Samir Khuller received his M.S and Ph.D from Cornell University in 1989 and 1990, respectively, under the supervision of Vijay Vazirani. He spent two years as a Research Associate at the Institute for Advanced Computer Studies (UMIACS) at the University of Maryland, before joining the Computer Science Department in 1992, where he is a Professor. He spent several summers at the IBM T. J. Watson Research Center, and also visited the IBM Tokyo Research Lab for several weeks. From 2003 to 2008 he was the Associate Chair for Graduate Education. and from 2012-2017 he was the Elizabeth Stevinson Iribe Chair for CS. As chair he led the development of the Brendan Iribe Center for Computer Science and Innovation, a project slated for completion in Dec 2018.

His research interests are in graph algorithms, discrete optimization, and computational geometry. He has published about 200 journal and conference papers, and several book chapters on these topics. He was an editor for the journal Algorithmica, and International Journal on Foundations of Computer Science, problems Editor for ACM Trans. on Algorithms, and currently is a columnist for SIGACT News and Associate Editor for Networks. He has served on several program committees including SODA 1997, APPROX 1999, APPROX 2000 (chair), STOC 2003, PODS 2006, SODA 2007, APPROX 2010, ESA 2010, STOC 2013, SPAA 2017. He served on the ESA Steering Committee from 2012-2016 and will chair the 2019 MAPSP Scheduling Workshop.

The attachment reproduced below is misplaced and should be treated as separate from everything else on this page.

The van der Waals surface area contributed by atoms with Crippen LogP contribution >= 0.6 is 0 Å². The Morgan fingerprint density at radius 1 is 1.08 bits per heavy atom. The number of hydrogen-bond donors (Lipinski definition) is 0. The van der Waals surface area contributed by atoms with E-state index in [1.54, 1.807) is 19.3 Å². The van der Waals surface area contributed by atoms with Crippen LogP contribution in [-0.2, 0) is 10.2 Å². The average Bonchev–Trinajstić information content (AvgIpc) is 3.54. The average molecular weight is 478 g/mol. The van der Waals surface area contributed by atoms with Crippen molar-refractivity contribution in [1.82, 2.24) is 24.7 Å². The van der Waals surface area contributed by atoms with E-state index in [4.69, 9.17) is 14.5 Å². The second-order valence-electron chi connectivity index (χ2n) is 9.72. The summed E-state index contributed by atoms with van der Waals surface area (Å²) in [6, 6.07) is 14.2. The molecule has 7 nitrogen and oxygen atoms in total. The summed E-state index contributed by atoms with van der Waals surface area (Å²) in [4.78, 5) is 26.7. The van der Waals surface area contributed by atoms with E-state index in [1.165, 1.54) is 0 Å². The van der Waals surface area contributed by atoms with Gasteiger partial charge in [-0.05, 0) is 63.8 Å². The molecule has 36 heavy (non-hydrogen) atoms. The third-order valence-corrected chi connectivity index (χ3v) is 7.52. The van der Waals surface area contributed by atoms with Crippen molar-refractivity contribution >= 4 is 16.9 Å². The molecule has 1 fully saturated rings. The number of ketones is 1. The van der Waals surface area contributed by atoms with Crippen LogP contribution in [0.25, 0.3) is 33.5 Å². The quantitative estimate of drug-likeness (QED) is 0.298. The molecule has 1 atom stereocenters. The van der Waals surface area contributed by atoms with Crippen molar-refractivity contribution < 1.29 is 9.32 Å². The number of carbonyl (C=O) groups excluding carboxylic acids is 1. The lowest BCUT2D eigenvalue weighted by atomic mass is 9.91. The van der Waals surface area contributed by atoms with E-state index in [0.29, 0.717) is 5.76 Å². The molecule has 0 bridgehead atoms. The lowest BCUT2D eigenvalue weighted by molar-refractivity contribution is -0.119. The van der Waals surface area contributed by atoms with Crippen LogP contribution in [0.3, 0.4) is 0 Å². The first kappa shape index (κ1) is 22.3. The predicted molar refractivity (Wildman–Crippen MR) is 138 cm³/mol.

He received the National Science Foundation's Career Development Award, several Dept. Teaching Awards, the Dean's Teaching Excellence Award and also a CTE-Lilly Teaching Fellowship. In 2003, he and his students were awarded the "Best newcomer paper" award for the ACM PODS Conference. He received the University of Maryland's Distinguished Scholar Teacher Award in 2007, as well as a Google Research Award. In 2016, he received the European Symposium on Algorithms inaugural Test of Time Award for his work with Sudipto Guha on Connected Dominating Sets. He graduated at the top of the Computer Science Class from IIT-Kanpur.

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